Listen to the proceedings of this conference to hear a high school teacher

who is now under the impression that due to string theory "we may have to come

up with new standards of what it means to say we know something in science".

A course at MIT on "String Theory for Undergraduates":

As far as I can tell from the course materials, the fact that the theory doesn't work

is one of many things not taught in this course.

This is the third year of this program, which last year concentrated more on cosmology.

It now seems that this program to indoctrinate graduate students in string theory will be an

annual event at the Institute in Princeton.

A list of the "Big" questions in M-theory:

Here's a bigger one: if you don't know the fundamental degrees of freedom of your

theory, the dynamical laws governing them, or what the observables of the theory are,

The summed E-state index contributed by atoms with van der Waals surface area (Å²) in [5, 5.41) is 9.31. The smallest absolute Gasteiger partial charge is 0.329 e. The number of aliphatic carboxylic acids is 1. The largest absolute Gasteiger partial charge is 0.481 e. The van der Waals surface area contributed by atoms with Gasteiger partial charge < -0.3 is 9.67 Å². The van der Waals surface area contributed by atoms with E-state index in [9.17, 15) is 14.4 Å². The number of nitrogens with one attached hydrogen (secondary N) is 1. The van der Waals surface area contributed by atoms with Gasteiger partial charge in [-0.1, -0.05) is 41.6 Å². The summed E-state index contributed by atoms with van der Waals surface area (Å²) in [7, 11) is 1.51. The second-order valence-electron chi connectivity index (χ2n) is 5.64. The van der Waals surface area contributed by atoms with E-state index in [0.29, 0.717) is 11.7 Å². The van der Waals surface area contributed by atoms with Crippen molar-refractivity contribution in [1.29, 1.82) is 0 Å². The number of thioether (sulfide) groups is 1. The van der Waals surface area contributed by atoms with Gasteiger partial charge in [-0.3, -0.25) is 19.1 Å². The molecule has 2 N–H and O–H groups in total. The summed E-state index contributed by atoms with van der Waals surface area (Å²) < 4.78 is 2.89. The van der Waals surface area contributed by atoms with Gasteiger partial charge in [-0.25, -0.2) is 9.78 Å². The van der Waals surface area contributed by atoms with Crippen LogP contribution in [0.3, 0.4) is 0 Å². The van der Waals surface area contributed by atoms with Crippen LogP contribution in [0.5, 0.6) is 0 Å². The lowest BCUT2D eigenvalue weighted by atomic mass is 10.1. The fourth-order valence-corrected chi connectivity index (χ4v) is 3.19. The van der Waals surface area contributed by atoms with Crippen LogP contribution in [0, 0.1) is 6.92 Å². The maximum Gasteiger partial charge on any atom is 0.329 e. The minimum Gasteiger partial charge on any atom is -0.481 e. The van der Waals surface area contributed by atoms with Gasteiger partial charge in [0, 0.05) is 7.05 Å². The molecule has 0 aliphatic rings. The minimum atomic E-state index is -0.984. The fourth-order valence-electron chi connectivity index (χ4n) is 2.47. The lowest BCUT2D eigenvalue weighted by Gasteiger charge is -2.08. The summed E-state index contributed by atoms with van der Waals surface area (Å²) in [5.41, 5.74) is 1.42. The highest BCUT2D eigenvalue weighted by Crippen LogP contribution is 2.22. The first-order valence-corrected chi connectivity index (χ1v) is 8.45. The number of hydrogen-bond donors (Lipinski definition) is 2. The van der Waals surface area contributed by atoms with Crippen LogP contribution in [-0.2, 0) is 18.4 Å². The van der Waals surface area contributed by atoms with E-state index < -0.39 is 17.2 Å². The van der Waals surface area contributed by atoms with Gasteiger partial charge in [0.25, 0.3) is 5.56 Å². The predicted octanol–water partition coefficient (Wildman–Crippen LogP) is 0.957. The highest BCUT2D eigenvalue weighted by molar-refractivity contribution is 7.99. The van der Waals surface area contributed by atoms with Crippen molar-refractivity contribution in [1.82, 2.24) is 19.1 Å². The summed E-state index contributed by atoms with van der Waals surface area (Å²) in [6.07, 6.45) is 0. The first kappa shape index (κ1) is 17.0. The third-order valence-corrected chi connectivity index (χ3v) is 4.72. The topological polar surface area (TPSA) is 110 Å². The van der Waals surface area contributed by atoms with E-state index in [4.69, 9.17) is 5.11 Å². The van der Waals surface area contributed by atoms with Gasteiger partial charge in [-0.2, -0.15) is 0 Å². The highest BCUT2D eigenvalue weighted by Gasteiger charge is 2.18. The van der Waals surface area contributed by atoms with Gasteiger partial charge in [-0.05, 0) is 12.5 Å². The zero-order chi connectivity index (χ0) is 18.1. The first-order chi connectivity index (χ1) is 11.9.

shouldn't you at least put the term "theory" in quotes?

"For thine is the kingdom, and the power, and the glory, for ever. Amen."

And some people call string theory a cult. Can't imagine why.

Actually, maybe I can .

Superstring Theory":

Two brothers manage to publish several papers of complete gibberish about quantum gravity/

beginning of universe/string theory in five refereed journals, a couple of them very well

known. Three of the papers are essentially identical. The response of the theoretical physics

community: "What, me worry?"

The "Discretuum" and anthropic arguments:

During the past couple years many string theorists have completely given

up on the idea that string theory can ever predict anything. While not

abandoning string theory, they now pursue "anthropic" explanations of physics.

For an example, see this recent video of a talk by Susskind. The first question

after his talk is something like "doesn't this just show that string theory is a failure

and we should look for a different theory?". He responds by first hyperventilating,

then trying to explain why a theory that predicts nothing is a good thing.